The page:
Late Holocene marine terraces of the Cartagena region, southern Caribbean: The product of neotectonism or a former high stand in sea-level?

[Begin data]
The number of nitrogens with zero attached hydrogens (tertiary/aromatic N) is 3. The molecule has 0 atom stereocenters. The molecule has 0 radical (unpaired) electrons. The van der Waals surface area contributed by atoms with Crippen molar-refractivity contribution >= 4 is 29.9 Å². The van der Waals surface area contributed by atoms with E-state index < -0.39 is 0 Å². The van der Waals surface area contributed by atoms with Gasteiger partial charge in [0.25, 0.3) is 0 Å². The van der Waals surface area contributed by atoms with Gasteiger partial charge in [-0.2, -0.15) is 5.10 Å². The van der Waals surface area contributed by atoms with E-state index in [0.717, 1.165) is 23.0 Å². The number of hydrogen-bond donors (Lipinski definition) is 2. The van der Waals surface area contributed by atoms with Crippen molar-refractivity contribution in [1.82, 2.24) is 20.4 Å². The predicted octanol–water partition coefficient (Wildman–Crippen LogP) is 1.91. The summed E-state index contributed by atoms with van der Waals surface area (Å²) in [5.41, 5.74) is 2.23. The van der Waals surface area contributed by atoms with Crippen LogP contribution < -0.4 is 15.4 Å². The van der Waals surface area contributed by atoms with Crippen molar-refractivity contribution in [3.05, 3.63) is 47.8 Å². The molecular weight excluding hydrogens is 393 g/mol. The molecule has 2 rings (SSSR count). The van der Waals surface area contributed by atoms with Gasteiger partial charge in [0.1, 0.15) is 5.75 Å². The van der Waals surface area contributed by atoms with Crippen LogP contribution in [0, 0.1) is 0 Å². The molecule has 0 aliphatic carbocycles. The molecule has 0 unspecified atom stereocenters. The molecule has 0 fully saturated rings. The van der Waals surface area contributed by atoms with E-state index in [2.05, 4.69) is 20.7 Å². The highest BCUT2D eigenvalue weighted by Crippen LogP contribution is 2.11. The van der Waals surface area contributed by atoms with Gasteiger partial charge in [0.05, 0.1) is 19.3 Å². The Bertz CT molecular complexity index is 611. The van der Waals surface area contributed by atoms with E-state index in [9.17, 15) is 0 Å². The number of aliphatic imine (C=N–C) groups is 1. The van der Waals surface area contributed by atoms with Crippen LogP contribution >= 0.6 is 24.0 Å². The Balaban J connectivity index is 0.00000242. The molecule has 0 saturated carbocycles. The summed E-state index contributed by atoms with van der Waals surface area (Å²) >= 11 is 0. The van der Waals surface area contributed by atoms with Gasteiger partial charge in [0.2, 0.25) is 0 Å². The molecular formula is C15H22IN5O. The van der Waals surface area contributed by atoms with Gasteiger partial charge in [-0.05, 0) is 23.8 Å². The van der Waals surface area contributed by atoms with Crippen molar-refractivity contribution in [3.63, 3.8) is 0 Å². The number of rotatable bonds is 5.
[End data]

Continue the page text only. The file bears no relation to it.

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The detailed stratigraphic survey and paleontological study (mollusks, corals, foraminifera and ostracods) of four low-level, ~3 m, marine terrace sections: Punta Canoas, Manzanillo del Mar, Playa de Oro, and Tierra Bomba Island, from the Cartagena region, southern Caribbean, supplemented with 22 radiocarbon dates, reveals that the northern terraces were deposited as parasequences in a clastic depositional system compared to the Tierra Bomba Island succession that was deposited in a carbonate depositional system between ~3600 and ~1700 cal yrs BP. Drier conditions and the southern location of the ITCZ at about 3 ka triggered stronger easterly Trades and more dynamic southwestward sediment drift fed by the Magdalena River mouth, thus promoting the formation of sand spits that ultimately isolated the Cienaga de Tesca coastal lagoon from the Caribbean Sea. Our estimates support the hypothesis that the present position of the terraces is the product of neotectonism rather than a higher 3 ka, sea-level. Upheaval of the terraces varies between ~3.8 mmyr-1 at Punta Canoas and ~2.2 mmyr-1 at Tierra Bomba to ~1.5 mmyr-1 at Manzanillo del Mar and Playa de Oro terraces. Our study corroborates previous contentions on the role of mud diapirism and the dynamics of the Dique Fault as late Holocene upheaval mechanisms. © 2009 Elsevier Ltd. All rights reserved.


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